# Count number of balls in each bin, given a two-element sequence of balls and bins

If I have a list:

{ball,ball,BINDIVIDER,ball,ball,ball,BINDIVIDER,BINDIVIDER,ball,BINDIVIDER,ball}


The balls and bins can be in any permutation.

Then, the following is clear: in bin one I have 2 balls, in bin two I have 3 balls, in bin three I have 0 balls, in bin four I have 1 ball, and in bin five I have 1 ball.

Can I put a list like this (above) into Mathematica, and get the counts of the balls in each bin? So, in this case I would put in {1,1,2,1,1,1,2,2,1,2,1}, and get out {2,3,0,1,1}.

Each output is a list with as many entries as bindividers, plus 1 (so just the number of bins).

I have tried using SequenceSplit, but this does not understand that empty gaps between two bins contain zero balls, instead splitting the list into concurrent sequences.

• From some of the answers that differ when BINDIVIDER is found at the beginning and/or end of the list, you should state if you are assuming that there are always "invisible" BINDIVIDER's at the beginning and end of the list. Or, if true, (and I think equivalently) that $n$ BINDIVIDER's means that there are $n+1$ bins.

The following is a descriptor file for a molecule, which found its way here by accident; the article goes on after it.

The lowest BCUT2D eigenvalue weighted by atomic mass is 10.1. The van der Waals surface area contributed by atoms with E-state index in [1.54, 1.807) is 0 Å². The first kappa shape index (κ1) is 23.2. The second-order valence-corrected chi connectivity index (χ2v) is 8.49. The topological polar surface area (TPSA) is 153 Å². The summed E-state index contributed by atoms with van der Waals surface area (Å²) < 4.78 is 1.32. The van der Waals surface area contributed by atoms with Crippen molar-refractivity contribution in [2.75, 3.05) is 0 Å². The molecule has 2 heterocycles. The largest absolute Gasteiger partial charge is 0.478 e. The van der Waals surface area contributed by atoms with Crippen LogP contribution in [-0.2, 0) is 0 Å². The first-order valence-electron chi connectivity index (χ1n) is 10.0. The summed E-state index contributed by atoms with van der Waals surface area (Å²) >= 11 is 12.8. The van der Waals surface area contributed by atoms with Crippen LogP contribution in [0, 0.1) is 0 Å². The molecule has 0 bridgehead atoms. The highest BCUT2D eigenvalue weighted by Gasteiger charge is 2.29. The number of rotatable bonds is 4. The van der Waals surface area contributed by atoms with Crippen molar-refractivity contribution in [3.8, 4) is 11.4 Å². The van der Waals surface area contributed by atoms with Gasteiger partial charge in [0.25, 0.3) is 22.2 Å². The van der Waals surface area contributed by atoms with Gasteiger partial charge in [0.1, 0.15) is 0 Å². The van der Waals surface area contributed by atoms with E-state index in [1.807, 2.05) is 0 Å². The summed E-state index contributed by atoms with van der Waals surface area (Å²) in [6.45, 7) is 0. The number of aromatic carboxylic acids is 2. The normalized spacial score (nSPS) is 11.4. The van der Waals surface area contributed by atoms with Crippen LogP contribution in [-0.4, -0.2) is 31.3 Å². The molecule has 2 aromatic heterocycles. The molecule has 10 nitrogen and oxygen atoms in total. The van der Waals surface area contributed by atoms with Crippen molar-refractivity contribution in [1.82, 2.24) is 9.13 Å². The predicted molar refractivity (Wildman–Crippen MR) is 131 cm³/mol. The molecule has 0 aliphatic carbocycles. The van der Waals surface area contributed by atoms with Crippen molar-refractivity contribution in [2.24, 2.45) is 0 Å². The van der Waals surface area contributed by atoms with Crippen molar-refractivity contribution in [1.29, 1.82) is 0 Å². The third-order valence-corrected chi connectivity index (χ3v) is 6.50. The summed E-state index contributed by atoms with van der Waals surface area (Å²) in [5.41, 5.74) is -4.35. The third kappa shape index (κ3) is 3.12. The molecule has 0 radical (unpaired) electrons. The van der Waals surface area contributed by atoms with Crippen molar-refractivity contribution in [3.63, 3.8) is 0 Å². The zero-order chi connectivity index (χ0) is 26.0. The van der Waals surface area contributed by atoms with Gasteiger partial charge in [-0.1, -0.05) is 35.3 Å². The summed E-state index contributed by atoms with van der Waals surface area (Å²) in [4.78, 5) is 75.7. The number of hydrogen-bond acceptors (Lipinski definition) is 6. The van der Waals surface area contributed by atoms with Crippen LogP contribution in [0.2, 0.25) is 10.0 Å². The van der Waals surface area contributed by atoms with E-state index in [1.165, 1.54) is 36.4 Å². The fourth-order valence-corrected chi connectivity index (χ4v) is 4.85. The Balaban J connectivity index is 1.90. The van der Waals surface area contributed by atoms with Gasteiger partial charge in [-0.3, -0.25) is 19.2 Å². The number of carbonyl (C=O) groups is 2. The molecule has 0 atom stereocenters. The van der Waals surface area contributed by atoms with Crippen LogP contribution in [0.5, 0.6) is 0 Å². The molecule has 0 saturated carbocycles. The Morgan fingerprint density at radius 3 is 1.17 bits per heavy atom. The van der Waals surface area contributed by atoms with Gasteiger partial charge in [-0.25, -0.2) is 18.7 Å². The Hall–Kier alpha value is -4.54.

– JimB
Apr 20 at 15:59
• There is no condition, so indeed the BINDIVIDER can be at any position.
– apkg
Apr 20 at 16:35
• Understood. But does that mean that {BINDIVIDER,ball,ball,BINDIVIDER} should result in {2} or {0,2,0} ?
– JimB
Apr 20 at 16:39
• {0,2,0} is the correct output in this case
– apkg
Apr 20 at 16:41
• You might want to edit the question with that additional information.
– JimB
Apr 20 at 16:42

If we were to use 0 instead of 2 as the bin divider...

list = {1, 1, 2, 1, 1, 1, 2, 2, 1, 2, 1} /. 2 -> 0

(* {1, 1, 0, 1, 1, 1, 0, 0, 1, 0, 1} *)


... then we could write:

Total /@ Split[list, # != 0 &]

(* {2, 3, 0, 1, 1} *)


Update

Taking account of subsequent comments and the updated question...

count[list_] := Total /@ Split[Append[list, 0], # != 0 &]

count[{0, 1, 1, 0}]
(* {0, 2, 0} *)


and